From “I Love the Q,” a Harvard Medical School interview with stem-cell scientist George Q. Daley:
HMS: So you have five brothers and sisters?
DALEY: Yes. I was born fifth, and my middle name, Quentin, means “fifth-born.”
HMS: I was going to ask why you use the Q.
DALEY: I love the Q. It’s the most distinctive thing about me. Everybody asks, “What’s the Q stand for?”
From “Politics, Religion and…Baby Names” by Tim Bradley:
Our oldest son Jay (who was almost two at the time) insisted on calling our baby-to-be “Baby Fire” while my wife was pregnant. It caught on and throughout my wife’s pregnancy, our families would ask, “How’s Baby Fire doing?” Although it seemed like a fitting name, we just dismissed it thinking “Fire” was too “out there” for anyone to be on board. But on the way to the hospital during the wee hours of the morning on July 4th, my wife and I decided that “Fire” as a middle name seemed appropriate. It will forever link our sons since it was Jay’s idea, and it captures the memories and emotions we felt throughout the pregnancy. There’s the July 4th fireworks tie-in as well. And let’s face it “Fire” as a middle name is only one step away from “Danger” as the coolest name ever.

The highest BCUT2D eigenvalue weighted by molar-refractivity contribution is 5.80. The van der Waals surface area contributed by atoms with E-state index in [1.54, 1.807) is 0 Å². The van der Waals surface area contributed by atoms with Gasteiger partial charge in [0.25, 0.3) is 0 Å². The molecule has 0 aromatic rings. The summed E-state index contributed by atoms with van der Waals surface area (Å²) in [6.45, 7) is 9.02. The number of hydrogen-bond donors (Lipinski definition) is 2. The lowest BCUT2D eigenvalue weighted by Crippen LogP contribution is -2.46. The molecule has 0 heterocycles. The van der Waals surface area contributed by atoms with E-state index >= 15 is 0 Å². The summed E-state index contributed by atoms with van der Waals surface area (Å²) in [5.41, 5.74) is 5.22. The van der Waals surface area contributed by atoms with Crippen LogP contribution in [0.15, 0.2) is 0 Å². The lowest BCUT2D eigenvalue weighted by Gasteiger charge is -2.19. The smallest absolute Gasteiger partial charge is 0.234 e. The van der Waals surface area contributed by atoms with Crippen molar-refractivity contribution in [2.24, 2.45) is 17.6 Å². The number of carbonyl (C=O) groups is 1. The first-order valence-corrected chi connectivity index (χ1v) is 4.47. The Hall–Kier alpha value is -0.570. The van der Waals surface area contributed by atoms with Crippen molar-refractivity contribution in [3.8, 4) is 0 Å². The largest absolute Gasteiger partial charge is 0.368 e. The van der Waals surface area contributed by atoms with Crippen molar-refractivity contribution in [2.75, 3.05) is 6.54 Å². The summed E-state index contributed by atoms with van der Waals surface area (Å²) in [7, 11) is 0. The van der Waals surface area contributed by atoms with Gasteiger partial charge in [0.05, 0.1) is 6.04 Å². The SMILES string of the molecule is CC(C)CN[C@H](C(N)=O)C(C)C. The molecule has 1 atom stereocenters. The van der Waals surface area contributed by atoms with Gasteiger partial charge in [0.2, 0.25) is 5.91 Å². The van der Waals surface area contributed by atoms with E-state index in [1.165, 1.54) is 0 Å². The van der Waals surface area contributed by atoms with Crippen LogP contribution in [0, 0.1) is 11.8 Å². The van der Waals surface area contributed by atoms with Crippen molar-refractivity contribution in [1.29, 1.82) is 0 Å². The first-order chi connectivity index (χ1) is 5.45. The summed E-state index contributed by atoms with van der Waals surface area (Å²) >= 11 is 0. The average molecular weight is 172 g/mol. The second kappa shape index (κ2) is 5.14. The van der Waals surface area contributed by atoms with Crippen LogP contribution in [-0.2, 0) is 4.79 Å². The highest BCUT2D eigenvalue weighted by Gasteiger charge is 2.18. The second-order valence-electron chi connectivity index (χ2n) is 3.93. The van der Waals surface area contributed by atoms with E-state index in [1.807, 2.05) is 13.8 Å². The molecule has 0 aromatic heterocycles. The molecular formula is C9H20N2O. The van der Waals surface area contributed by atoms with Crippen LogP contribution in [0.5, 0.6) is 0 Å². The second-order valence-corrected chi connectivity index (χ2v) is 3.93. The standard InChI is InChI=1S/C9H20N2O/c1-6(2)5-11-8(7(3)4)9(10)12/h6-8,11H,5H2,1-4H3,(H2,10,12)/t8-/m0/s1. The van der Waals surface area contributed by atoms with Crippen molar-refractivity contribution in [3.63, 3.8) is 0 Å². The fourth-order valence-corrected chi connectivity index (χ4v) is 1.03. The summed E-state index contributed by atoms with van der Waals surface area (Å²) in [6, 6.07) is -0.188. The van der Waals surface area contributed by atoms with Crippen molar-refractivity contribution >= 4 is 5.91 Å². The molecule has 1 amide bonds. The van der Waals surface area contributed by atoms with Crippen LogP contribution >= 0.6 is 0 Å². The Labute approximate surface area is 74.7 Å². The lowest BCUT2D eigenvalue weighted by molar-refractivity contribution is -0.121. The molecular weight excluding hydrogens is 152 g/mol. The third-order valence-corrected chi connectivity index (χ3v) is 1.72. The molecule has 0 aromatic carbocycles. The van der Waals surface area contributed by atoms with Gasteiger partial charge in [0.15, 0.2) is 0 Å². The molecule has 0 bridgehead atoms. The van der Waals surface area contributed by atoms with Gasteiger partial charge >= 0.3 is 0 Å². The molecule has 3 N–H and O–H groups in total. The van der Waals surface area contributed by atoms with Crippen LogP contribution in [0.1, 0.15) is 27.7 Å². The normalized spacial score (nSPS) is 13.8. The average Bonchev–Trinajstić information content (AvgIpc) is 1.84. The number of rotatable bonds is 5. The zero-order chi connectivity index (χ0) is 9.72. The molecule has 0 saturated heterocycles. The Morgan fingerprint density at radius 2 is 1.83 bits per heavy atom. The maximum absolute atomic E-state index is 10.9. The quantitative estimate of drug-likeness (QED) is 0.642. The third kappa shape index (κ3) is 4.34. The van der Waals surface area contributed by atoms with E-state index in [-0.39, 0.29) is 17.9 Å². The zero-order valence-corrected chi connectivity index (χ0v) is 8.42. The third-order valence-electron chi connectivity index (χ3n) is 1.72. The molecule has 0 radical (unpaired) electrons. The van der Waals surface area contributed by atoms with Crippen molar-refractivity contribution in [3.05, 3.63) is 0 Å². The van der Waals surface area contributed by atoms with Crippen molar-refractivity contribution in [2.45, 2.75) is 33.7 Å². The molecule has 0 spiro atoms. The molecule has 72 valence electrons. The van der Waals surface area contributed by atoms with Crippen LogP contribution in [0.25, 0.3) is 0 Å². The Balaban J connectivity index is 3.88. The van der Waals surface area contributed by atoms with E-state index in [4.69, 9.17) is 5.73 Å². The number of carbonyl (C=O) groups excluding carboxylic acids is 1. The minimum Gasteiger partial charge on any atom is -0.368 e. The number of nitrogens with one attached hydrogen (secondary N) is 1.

From H. L. Mencken’s 1919 book The American Language:
The religious obsession of the New England colonists is also kept in mind by the persistence of Biblical names: Ezra, Hiram, Ezekiel, Zechariah, Elijah, Elihu, and so on. These names excite the derision of the English; an American comic character, in an English play or novel, always bears one of them.